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Food Safety Procedures and InformationFoodsafety

There are a lot of ways food can become contaminated with bacteria causing people to get sick. Whether you are having a backyard barbecue, serving your family a normal meal.

Food can become contaminated by improper cooking/cooling/reheating temperatures, cross-contamination from utensils or cooking surfaces, handling of food with your hands or other items that aren't clean, preparing food when you are sick, kitchen area not being clean and free of insects, rodents, and dust, cooking in contaminated water, and not thoroughly washing fruits and vegetables before use.


What are the Correct Food Temperatures?

Most foodborne illness is caused by bacteria that multiply rapidly at temperatures between 45 degrees and 125 degrees Fahrenheit. To control any bacteria that may be present, it is important to maintain the internal temperature of cooked foods that will be served hot at 140 degrees Fahrenheit or above, and to maintain the internal temperature of foods that will be served cold at 45 degrees Fahrenheit or below.

See the "Food Temperature Guidelines" document in the informational pane for more information.


What is Cross-Contamination?

Some examples of cross contamination is when you are cutting raw foods and cooked or ready-to-serve foods on the same cutting board without sanitizing between use; use of slicers, graters, choppers and grinders for more than one food product without cleaning between use; handling raw meat with bare hands then handling bread without washing in between.

 

INFO BAR


Further Reading

Food Service Inspections

Food Temperature Guidelines

Food Recall

FoodSafety.Gov "Clean"

FoodSafety.Gov "Cook"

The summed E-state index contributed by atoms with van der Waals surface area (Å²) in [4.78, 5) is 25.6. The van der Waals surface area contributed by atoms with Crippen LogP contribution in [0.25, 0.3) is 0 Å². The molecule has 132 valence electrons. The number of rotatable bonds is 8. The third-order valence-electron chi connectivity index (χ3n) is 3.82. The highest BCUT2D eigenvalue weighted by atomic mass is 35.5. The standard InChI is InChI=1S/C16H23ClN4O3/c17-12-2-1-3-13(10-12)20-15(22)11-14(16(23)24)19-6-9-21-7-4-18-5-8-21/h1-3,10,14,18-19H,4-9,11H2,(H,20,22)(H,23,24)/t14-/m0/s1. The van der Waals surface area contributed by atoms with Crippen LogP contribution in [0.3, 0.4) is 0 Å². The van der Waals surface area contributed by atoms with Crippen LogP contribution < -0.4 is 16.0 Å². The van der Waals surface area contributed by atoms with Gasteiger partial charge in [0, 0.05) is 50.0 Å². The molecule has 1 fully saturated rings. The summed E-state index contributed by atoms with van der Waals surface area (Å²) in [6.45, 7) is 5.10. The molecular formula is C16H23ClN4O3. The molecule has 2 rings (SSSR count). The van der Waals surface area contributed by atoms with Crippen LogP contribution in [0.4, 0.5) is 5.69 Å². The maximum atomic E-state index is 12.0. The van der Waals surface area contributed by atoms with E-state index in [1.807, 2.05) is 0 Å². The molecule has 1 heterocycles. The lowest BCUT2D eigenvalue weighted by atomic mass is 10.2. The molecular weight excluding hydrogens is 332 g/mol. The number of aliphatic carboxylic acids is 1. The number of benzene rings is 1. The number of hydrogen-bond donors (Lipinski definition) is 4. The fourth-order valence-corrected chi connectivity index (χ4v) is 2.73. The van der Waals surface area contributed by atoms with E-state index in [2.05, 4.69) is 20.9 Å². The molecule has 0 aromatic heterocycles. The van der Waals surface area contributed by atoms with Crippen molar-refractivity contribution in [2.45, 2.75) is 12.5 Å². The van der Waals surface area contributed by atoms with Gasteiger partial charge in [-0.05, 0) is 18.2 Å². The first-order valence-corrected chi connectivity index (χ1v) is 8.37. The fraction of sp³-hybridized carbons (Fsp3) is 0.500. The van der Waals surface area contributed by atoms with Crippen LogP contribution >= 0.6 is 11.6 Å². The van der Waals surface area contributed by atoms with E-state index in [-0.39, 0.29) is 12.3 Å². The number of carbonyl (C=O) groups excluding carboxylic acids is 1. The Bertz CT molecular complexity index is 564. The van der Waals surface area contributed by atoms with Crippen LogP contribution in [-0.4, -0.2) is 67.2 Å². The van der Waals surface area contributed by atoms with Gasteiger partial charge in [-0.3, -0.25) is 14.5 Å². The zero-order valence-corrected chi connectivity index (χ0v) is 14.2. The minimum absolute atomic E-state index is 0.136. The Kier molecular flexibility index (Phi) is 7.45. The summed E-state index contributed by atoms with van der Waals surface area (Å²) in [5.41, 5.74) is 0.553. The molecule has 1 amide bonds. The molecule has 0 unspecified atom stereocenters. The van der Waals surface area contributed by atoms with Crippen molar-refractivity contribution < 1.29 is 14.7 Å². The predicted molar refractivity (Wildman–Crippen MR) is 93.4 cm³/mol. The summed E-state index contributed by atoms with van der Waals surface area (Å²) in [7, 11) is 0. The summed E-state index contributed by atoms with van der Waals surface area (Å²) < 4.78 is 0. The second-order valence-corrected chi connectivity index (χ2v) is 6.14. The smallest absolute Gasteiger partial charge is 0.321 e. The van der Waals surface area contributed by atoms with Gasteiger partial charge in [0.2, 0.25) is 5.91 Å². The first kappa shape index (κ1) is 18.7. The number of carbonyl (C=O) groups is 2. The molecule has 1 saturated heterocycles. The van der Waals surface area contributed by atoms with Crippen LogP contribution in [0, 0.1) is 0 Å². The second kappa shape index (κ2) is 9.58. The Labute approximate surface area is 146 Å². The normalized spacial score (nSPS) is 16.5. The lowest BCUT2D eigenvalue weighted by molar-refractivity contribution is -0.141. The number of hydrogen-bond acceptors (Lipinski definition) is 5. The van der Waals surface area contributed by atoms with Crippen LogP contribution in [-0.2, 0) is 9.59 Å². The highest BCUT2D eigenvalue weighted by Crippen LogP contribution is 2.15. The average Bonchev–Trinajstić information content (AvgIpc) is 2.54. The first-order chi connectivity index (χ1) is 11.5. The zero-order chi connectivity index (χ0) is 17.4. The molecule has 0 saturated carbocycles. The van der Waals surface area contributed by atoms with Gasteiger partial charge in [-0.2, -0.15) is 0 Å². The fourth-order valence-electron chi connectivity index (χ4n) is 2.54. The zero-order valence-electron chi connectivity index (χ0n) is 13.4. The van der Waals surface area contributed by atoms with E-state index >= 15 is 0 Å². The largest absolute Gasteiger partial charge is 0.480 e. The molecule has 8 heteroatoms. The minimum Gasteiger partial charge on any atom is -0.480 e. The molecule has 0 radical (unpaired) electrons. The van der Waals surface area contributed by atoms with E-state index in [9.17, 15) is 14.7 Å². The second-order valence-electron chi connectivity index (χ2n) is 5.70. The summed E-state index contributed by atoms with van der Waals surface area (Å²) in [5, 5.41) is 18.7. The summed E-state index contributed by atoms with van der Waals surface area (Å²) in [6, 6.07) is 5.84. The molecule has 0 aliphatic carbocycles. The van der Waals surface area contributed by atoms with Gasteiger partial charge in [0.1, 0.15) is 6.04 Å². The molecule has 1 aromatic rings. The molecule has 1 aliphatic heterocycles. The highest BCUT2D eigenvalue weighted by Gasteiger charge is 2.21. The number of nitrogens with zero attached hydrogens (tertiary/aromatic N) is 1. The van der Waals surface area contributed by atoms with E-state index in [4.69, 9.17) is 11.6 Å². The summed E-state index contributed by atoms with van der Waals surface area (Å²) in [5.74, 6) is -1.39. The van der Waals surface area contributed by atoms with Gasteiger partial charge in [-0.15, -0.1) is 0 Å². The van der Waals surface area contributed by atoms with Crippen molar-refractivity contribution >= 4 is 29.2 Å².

FoodSafety.Gov "Separate"


Contact Us
Clinton County Health Department
Environmental Health & Safety Division
(518) 565-4870  

    ATUPA

MENU
menu

Food Safety Procedures and InformationFoodsafety

There are a lot of ways food can become contaminated with bacteria causing people to get sick. Whether you are having a backyard barbecue, serving your family a normal meal.

Food can become contaminated by improper cooking/cooling/reheating temperatures, cross-contamination from utensils or cooking surfaces, handling of food with your hands or other items that aren't clean, preparing food when you are sick, kitchen area not being clean and free of insects, rodents, and dust, cooking in contaminated water, and not thoroughly washing fruits and vegetables before use.


What are the Correct Food Temperatures?

Most foodborne illness is caused by bacteria that multiply rapidly at temperatures between 45 degrees and 125 degrees Fahrenheit. To control any bacteria that may be present, it is important to maintain the internal temperature of cooked foods that will be served hot at 140 degrees Fahrenheit or above, and to maintain the internal temperature of foods that will be served cold at 45 degrees Fahrenheit or below.

See the "Food Temperature Guidelines" document in the informational pane for more information.


What is Cross-Contamination?

Some examples of cross contamination is when you are cutting raw foods and cooked or ready-to-serve foods on the same cutting board without sanitizing between use; use of slicers, graters, choppers and grinders for more than one food product without cleaning between use; handling raw meat with bare hands then handling bread without washing in between.

 

INFO BAR


Further Reading

Food Service Inspections

Food Temperature Guidelines

Food Recall

FoodSafety.Gov "Clean"

FoodSafety.Gov "Cook"

FoodSafety.Gov "Separate"


Contact Us
Clinton County Health Department
Environmental Health & Safety Division
(518) 565-4870  

    ATUPA